Culture: This is the gold standard for confirming the diagnosis of sporotrichosis. Aspirated material from a lesion, tissue biopsy samples, sputum or body fluids can be inoculated directly onto Sabouraud’s dextrose agar and incubated at room temperature. Growth may be noted within 5 days but can take a few weeks. In order to positively identify the organism as S. schenckii, dimorphism must be demonstrated by subculturing the fungus on an enriched media at 35-370C. This shows the fungal conversion to the yeast phase.

Histopathology: Special stains such as Gomori methenamine silver (GMS) and periodic acid-Schiff (PAS) are often used to enhance fungal detection. Sporothrix cells appear as oval to cigar-shaped and may have multiple buds. Organisms may however be difficult to visualize due to the paucity of yeasts in lesions. Tissue reaction to the organism manifests as mixed suppurative and granulomatous reaction in the dermis and subcutaneous tissue.

Serology: No serological tests have been shown to be useful in diagnosing sporotrichosis mainly due to low sensitivities and cross-reactivity

Molecular methods: Polymerase chain reaction techniques are showing promise but are limited to the research environment.

Question 4: What are the clinical syndromes of sporotrichosis?

Answer to Q4

Sporotrichosis is classified as a primary cutaneous disease or extracutaneous disease. The incubation period may vary from days to months.

Primary cutaneous disease

Lymphocutaneous: This is the most common form, commonly arising at sites of minor trauma and inoculation of the fungus into the skin. The initial lesions are papulonodular and can range in size from a few millimeters to a few centimeters. Lesions can be smooth or verrucous and often ulcerate. Secondary lesions arise proximally and follow lymphatic channels as they develop similarly to the initial lesion. The mucosal form is a variant of cutaneous disease where involvement of nasal mucosa or septum may cause bloody secretions. Mucosal lesions are often associated with pre-auricular and submandibular lymphadenopathy.

Fixed: This lesion forms a painless plaque and tends not to spread locally. The natural history is that of a chronic, non-healing ulcer over weeks or months.

Disseminated: Multiple skin lesions at non-contiguous sites without systemic spread characterize this form.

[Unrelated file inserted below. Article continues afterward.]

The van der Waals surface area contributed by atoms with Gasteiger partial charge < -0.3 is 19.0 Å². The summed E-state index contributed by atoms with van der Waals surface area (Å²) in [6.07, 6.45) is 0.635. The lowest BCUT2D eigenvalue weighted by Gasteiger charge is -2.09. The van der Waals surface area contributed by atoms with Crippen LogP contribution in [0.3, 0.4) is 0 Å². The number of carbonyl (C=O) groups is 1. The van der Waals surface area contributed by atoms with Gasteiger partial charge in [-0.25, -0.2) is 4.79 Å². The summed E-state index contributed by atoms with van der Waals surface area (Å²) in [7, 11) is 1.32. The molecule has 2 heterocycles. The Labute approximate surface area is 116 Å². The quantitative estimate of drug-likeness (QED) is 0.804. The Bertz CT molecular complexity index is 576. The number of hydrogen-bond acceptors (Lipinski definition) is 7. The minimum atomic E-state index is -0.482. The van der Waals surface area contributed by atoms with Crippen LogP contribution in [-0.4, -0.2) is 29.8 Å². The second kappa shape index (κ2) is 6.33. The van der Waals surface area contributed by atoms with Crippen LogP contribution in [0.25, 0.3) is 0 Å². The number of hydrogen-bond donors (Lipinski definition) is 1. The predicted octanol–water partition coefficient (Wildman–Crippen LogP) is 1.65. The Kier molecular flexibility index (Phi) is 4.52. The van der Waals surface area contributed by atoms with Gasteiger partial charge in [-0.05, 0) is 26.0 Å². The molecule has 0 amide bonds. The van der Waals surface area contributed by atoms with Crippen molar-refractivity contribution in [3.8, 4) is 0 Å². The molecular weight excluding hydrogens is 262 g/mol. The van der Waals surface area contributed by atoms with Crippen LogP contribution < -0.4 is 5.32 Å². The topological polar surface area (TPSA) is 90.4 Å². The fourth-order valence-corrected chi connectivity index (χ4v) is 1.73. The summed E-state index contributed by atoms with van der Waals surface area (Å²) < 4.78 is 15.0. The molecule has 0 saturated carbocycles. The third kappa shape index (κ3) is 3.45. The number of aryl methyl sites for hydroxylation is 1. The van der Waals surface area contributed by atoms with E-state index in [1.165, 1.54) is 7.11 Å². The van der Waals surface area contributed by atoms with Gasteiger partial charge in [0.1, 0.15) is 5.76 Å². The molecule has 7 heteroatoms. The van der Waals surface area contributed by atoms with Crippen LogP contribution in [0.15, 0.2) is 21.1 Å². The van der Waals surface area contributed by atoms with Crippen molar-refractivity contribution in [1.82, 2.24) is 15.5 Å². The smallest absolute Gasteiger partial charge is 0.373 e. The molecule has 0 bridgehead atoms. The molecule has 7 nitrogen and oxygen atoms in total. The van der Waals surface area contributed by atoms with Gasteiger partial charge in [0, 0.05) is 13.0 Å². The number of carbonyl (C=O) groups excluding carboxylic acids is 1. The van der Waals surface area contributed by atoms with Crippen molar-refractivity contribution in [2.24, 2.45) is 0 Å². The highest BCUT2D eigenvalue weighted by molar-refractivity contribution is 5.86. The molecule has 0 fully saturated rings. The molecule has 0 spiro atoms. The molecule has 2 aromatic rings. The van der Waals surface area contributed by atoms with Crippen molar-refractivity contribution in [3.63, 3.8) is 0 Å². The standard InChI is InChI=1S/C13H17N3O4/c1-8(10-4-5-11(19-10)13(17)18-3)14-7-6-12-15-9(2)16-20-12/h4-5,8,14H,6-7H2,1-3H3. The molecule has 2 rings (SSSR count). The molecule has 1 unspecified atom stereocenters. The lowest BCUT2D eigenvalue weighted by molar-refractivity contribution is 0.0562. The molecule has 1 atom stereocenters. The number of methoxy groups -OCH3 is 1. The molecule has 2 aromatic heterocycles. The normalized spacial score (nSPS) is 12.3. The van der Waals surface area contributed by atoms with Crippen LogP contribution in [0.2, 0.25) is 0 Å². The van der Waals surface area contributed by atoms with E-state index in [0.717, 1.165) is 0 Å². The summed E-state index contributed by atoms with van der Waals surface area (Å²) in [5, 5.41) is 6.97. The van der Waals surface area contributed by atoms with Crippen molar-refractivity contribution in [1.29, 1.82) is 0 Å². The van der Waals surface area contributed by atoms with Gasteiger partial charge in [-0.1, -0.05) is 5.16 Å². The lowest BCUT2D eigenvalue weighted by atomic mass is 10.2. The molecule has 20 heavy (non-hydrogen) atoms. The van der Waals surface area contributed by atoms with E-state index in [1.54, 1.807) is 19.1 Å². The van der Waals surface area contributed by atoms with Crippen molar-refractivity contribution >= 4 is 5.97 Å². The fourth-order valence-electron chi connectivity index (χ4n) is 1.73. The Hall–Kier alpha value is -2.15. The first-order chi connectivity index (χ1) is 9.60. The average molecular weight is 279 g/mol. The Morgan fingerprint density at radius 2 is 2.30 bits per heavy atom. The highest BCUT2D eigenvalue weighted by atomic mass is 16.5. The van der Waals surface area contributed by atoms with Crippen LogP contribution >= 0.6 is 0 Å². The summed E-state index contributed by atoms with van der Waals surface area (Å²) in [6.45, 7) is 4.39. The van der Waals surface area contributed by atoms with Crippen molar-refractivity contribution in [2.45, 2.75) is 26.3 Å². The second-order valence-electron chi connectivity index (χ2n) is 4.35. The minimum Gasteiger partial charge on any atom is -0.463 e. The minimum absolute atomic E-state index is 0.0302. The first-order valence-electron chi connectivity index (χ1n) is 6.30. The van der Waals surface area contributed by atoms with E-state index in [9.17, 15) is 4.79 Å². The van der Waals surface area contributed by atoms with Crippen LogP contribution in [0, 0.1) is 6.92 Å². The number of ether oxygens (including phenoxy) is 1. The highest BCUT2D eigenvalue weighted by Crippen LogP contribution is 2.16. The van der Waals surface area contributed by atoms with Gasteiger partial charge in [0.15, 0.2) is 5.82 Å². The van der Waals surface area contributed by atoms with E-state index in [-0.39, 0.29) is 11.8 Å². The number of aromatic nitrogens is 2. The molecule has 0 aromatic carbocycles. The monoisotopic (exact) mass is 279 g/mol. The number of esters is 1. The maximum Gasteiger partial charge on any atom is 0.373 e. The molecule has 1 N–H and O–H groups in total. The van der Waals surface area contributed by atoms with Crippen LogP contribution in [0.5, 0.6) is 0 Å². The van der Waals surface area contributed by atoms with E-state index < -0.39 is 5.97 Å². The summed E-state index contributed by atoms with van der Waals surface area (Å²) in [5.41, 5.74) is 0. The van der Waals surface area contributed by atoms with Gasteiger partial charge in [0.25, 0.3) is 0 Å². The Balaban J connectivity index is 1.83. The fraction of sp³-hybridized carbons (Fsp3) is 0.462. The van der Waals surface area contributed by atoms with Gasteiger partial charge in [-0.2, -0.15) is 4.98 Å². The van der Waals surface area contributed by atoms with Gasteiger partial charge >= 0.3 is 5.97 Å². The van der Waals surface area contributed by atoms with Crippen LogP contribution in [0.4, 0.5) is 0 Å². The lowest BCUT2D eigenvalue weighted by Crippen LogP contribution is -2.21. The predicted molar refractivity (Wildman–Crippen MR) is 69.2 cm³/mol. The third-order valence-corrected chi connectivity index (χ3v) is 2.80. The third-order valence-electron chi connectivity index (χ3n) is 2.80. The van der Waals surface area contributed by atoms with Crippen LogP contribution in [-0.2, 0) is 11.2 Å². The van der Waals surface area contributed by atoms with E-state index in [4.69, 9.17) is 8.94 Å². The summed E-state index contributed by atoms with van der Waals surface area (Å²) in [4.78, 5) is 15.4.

Extracutaneous disease

Extracutaneous disease is less common and more difficult to diagnose, though are now more frequent as a result of the HIV epidemic. Bone is most often affected with the osteoarticular form developing either by contiguous or haematogenous spread. This form can manifest as tenosynovitis, periostitis or monoarticular arthritis, most often involving major joints of the extremities. Most cases of osteoarticular Sporotrichosis follow cutaneous disease in immunocompromised patients, whereas primary disease is very rare.

Pulmonary disease may present with a productive cough, occasionally with haemoptysis, along with fever and weight loss. This is becoming increasingly common in AIDS, though it may also complicate alcoholism, chronic steroid use, chronic obstructive pulmonary disease and other immunosuppressed states. The clinical and radiological patterns (cavitary disease, tracheobronchial lymph nodes, nodular lesions) are similar to that of tuberculosis and may delay diagnosis.

Involvement of the central nervous system can occur as chronic meningitis or brain abscesses, though this is uncommon.

Visceral dissemination may occur in patients with HIV infection as evidenced by reports of liver and spleen involvement; fungemia with spread to GIT/ bone marrow/ lymph node sites; sinusitis with local invasion.

Question 5: Describe the management of sporotrichosis

Answer to Q5

The Infectious Diseases Society of America published guidelines on the treatment of sporotrichosis. Itraconazole at 200mg daily is the preferred option for cutaneous sporotrichosis due to its convenience and efficacy. The duration of therapy extends to 2-4 weeks beyond the resolution of all lesions, usually requiring 3 to 6 months for clinical cure. If relapse occurs after therapy is stopped, a higher dose of itraconazole at 200mg twice daily should be tried. However drug-drug interactions with antiretrovirals must be taken into account.

Susceptibility studies are not performed routinely and in vitro results may differ from the response noted in a clinical context. Fluconazole, voriconazole and micafungin have not shown adequate in vitro activity against S. schenckii. Posaconazole may show more in vitro activity than voriconazole, though clinical data is lacking.

Treatment of extracutaneous sporotrichosis is more difficult. Osteoarticular sporotrichosis requires itraconazole 200mg bd PO for at least a year with response being slow. Amphotericin B is the treatment of choice for pulmonary disease until a clinical response is noted, after which itraconazole can be given orally for up to a year. Amphotericin B is also recommended as initial therapy for other forms of extracutaneous disease followed by itraconazole as maintenance therapy. In HIV infected patients, relapses and disseminated infections are common and chronic suppressive itraconazole therapy may be required.

The following table from the IDSA 2007 Clinical Practice Guideline summarises the treatment recommendations:

Outcome of the case:

The patient was commenced on itraconazole 200mg daily and was discharged via the antiretroviral clinic where he was started on emtricitabine/ tenofovir/ efavirenz. His skin lesions were resolving slowly while he continued to work as a chainsaw instructor in wooded areas until he was lost to follow-up.